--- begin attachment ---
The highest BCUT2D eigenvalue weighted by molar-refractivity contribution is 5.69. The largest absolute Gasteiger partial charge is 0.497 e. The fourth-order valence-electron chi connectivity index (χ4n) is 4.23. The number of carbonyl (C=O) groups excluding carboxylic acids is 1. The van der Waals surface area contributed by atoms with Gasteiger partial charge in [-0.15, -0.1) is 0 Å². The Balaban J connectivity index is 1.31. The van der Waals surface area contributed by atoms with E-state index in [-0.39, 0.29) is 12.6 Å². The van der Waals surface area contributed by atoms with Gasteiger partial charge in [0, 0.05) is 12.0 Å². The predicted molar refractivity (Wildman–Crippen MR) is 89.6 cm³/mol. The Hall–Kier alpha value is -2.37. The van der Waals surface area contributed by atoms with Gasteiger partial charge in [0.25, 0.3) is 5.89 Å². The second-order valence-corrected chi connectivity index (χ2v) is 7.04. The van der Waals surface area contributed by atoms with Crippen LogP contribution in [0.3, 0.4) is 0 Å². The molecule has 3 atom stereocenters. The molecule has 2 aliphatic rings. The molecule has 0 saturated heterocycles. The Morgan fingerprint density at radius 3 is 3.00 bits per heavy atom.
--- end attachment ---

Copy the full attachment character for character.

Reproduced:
The highest BCUT2D eigenvalue weighted by molar-refractivity contribution is 5.69. The largest absolute Gasteiger partial charge is 0.497 e. The fourth-order valence-electron chi connectivity index (χ4n) is 4.23. The number of carbonyl (C=O) groups excluding carboxylic acids is 1. The van der Waals surface area contributed by atoms with Gasteiger partial charge in [-0.15, -0.1) is 0 Å². The Balaban J connectivity index is 1.31. The van der Waals surface area contributed by atoms with E-state index in [-0.39, 0.29) is 12.6 Å². The van der Waals surface area contributed by atoms with Gasteiger partial charge in [0, 0.05) is 12.0 Å². The predicted molar refractivity (Wildman–Crippen MR) is 89.6 cm³/mol. The Hall–Kier alpha value is -2.37. The van der Waals surface area contributed by atoms with Gasteiger partial charge in [0.25, 0.3) is 5.89 Å². The second-order valence-corrected chi connectivity index (χ2v) is 7.04. The van der Waals surface area contributed by atoms with Crippen LogP contribution in [0.3, 0.4) is 0 Å². The molecule has 3 atom stereocenters. The molecule has 2 aliphatic rings. The molecule has 0 saturated heterocycles. The Morgan fingerprint density at radius 3 is 3.00 bits per heavy atom.